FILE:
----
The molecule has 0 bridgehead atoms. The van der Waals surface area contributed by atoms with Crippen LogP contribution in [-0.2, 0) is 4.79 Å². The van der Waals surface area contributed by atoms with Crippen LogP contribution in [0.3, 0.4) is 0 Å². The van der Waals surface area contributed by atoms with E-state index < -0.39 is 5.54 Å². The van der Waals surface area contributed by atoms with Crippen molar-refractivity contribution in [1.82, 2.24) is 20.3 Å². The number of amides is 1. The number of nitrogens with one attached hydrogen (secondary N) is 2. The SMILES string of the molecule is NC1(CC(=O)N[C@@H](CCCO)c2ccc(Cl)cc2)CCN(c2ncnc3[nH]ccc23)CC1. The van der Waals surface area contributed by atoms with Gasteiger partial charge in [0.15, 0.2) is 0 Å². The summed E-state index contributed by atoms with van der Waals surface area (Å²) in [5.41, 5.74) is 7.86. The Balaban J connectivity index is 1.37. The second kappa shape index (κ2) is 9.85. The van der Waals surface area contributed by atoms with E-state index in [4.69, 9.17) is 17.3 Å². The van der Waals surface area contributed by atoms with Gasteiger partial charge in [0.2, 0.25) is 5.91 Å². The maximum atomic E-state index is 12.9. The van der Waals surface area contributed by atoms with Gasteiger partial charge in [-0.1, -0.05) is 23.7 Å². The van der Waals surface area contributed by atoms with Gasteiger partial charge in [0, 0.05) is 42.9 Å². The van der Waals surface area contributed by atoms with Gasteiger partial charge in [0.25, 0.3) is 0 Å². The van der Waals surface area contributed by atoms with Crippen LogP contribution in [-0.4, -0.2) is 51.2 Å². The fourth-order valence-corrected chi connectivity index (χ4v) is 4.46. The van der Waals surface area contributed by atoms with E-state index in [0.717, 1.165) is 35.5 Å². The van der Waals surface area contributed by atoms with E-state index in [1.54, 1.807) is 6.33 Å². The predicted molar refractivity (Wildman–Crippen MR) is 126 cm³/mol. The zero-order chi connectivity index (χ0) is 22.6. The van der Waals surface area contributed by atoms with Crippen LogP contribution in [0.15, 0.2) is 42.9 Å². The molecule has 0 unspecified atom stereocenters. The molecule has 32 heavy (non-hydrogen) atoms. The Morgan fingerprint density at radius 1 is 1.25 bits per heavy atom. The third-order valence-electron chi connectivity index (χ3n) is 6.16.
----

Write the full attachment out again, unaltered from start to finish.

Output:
The molecule has 0 bridgehead atoms. The van der Waals surface area contributed by atoms with Crippen LogP contribution in [-0.2, 0) is 4.79 Å². The van der Waals surface area contributed by atoms with Crippen LogP contribution in [0.3, 0.4) is 0 Å². The van der Waals surface area contributed by atoms with E-state index < -0.39 is 5.54 Å². The van der Waals surface area contributed by atoms with Crippen molar-refractivity contribution in [1.82, 2.24) is 20.3 Å². The number of amides is 1. The number of nitrogens with one attached hydrogen (secondary N) is 2. The SMILES string of the molecule is NC1(CC(=O)N[C@@H](CCCO)c2ccc(Cl)cc2)CCN(c2ncnc3[nH]ccc23)CC1. The van der Waals surface area contributed by atoms with Gasteiger partial charge in [0.15, 0.2) is 0 Å². The summed E-state index contributed by atoms with van der Waals surface area (Å²) in [5.41, 5.74) is 7.86. The Balaban J connectivity index is 1.37. The second kappa shape index (κ2) is 9.85. The van der Waals surface area contributed by atoms with E-state index in [4.69, 9.17) is 17.3 Å². The van der Waals surface area contributed by atoms with Gasteiger partial charge in [0.2, 0.25) is 5.91 Å². The maximum atomic E-state index is 12.9. The van der Waals surface area contributed by atoms with Gasteiger partial charge in [-0.1, -0.05) is 23.7 Å². The van der Waals surface area contributed by atoms with Gasteiger partial charge in [0, 0.05) is 42.9 Å². The van der Waals surface area contributed by atoms with Gasteiger partial charge in [0.25, 0.3) is 0 Å². The van der Waals surface area contributed by atoms with Crippen LogP contribution in [-0.4, -0.2) is 51.2 Å². The fourth-order valence-corrected chi connectivity index (χ4v) is 4.46. The van der Waals surface area contributed by atoms with E-state index in [0.717, 1.165) is 35.5 Å². The van der Waals surface area contributed by atoms with E-state index in [1.54, 1.807) is 6.33 Å². The predicted molar refractivity (Wildman–Crippen MR) is 126 cm³/mol. The zero-order chi connectivity index (χ0) is 22.6. The van der Waals surface area contributed by atoms with Crippen LogP contribution in [0.15, 0.2) is 42.9 Å². The molecule has 0 unspecified atom stereocenters. The molecule has 32 heavy (non-hydrogen) atoms. The Morgan fingerprint density at radius 1 is 1.25 bits per heavy atom. The third-order valence-electron chi connectivity index (χ3n) is 6.16.